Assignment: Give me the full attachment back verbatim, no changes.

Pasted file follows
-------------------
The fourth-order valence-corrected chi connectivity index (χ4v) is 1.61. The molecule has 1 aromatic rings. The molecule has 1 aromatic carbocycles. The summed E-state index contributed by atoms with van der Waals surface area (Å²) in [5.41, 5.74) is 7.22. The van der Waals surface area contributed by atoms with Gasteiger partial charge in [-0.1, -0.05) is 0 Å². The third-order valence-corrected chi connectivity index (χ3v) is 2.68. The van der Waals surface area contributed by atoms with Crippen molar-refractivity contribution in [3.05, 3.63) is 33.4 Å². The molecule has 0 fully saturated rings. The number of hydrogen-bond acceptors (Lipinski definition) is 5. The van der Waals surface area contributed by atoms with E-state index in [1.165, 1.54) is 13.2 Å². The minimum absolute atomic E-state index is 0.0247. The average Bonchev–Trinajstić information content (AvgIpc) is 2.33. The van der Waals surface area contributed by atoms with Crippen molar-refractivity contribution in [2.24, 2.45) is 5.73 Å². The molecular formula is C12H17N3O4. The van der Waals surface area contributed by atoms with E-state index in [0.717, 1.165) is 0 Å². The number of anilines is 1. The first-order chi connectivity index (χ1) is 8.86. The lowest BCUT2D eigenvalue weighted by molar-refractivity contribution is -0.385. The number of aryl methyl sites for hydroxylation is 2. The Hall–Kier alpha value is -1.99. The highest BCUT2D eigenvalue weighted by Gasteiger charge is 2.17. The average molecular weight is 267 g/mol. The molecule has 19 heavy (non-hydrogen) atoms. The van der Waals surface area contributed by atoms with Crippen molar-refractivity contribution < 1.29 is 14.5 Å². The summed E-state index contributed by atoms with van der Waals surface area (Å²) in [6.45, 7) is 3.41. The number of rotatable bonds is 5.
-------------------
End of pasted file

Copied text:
The fourth-order valence-corrected chi connectivity index (χ4v) is 1.61. The molecule has 1 aromatic rings. The molecule has 1 aromatic carbocycles. The summed E-state index contributed by atoms with van der Waals surface area (Å²) in [5.41, 5.74) is 7.22. The van der Waals surface area contributed by atoms with Gasteiger partial charge in [-0.1, -0.05) is 0 Å². The third-order valence-corrected chi connectivity index (χ3v) is 2.68. The van der Waals surface area contributed by atoms with Crippen molar-refractivity contribution in [3.05, 3.63) is 33.4 Å². The molecule has 0 fully saturated rings. The number of hydrogen-bond acceptors (Lipinski definition) is 5. The van der Waals surface area contributed by atoms with E-state index in [1.165, 1.54) is 13.2 Å². The minimum absolute atomic E-state index is 0.0247. The average Bonchev–Trinajstić information content (AvgIpc) is 2.33. The van der Waals surface area contributed by atoms with Crippen molar-refractivity contribution in [2.24, 2.45) is 5.73 Å². The molecular formula is C12H17N3O4. The van der Waals surface area contributed by atoms with E-state index in [0.717, 1.165) is 0 Å². The number of anilines is 1. The first-order chi connectivity index (χ1) is 8.86. The lowest BCUT2D eigenvalue weighted by molar-refractivity contribution is -0.385. The number of aryl methyl sites for hydroxylation is 2. The Hall–Kier alpha value is -1.99. The highest BCUT2D eigenvalue weighted by Gasteiger charge is 2.17. The average molecular weight is 267 g/mol. The molecule has 19 heavy (non-hydrogen) atoms. The van der Waals surface area contributed by atoms with Crippen molar-refractivity contribution < 1.29 is 14.5 Å². The summed E-state index contributed by atoms with van der Waals surface area (Å²) in [6.45, 7) is 3.41. The number of rotatable bonds is 5.